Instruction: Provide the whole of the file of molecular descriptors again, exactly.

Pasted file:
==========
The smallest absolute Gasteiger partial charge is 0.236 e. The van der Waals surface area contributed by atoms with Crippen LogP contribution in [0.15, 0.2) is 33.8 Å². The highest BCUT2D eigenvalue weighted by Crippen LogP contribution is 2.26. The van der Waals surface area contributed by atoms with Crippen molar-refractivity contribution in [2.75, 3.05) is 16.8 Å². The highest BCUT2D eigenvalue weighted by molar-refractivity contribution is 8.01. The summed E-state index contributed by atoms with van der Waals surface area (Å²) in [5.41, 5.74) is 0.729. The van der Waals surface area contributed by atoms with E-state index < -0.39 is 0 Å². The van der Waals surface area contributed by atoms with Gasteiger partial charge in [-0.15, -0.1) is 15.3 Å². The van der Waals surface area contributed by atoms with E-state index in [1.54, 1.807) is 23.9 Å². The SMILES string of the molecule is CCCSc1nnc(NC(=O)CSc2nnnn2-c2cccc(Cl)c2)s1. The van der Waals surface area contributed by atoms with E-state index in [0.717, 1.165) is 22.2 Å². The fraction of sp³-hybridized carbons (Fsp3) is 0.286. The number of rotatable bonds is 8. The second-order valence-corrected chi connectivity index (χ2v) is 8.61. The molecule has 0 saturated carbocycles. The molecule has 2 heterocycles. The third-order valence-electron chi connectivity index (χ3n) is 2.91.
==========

The smallest absolute Gasteiger partial charge is 0.236 e. The van der Waals surface area contributed by atoms with Crippen LogP contribution in [0.15, 0.2) is 33.8 Å². The highest BCUT2D eigenvalue weighted by Crippen LogP contribution is 2.26. The van der Waals surface area contributed by atoms with Crippen molar-refractivity contribution in [2.75, 3.05) is 16.8 Å². The highest BCUT2D eigenvalue weighted by molar-refractivity contribution is 8.01. The summed E-state index contributed by atoms with van der Waals surface area (Å²) in [5.41, 5.74) is 0.729. The van der Waals surface area contributed by atoms with E-state index < -0.39 is 0 Å². The van der Waals surface area contributed by atoms with Gasteiger partial charge in [-0.15, -0.1) is 15.3 Å². The van der Waals surface area contributed by atoms with E-state index in [1.54, 1.807) is 23.9 Å². The SMILES string of the molecule is CCCSc1nnc(NC(=O)CSc2nnnn2-c2cccc(Cl)c2)s1. The van der Waals surface area contributed by atoms with E-state index in [0.717, 1.165) is 22.2 Å². The fraction of sp³-hybridized carbons (Fsp3) is 0.286. The number of rotatable bonds is 8. The second-order valence-corrected chi connectivity index (χ2v) is 8.61. The molecule has 0 saturated carbocycles. The molecule has 2 heterocycles. The third-order valence-electron chi connectivity index (χ3n) is 2.91.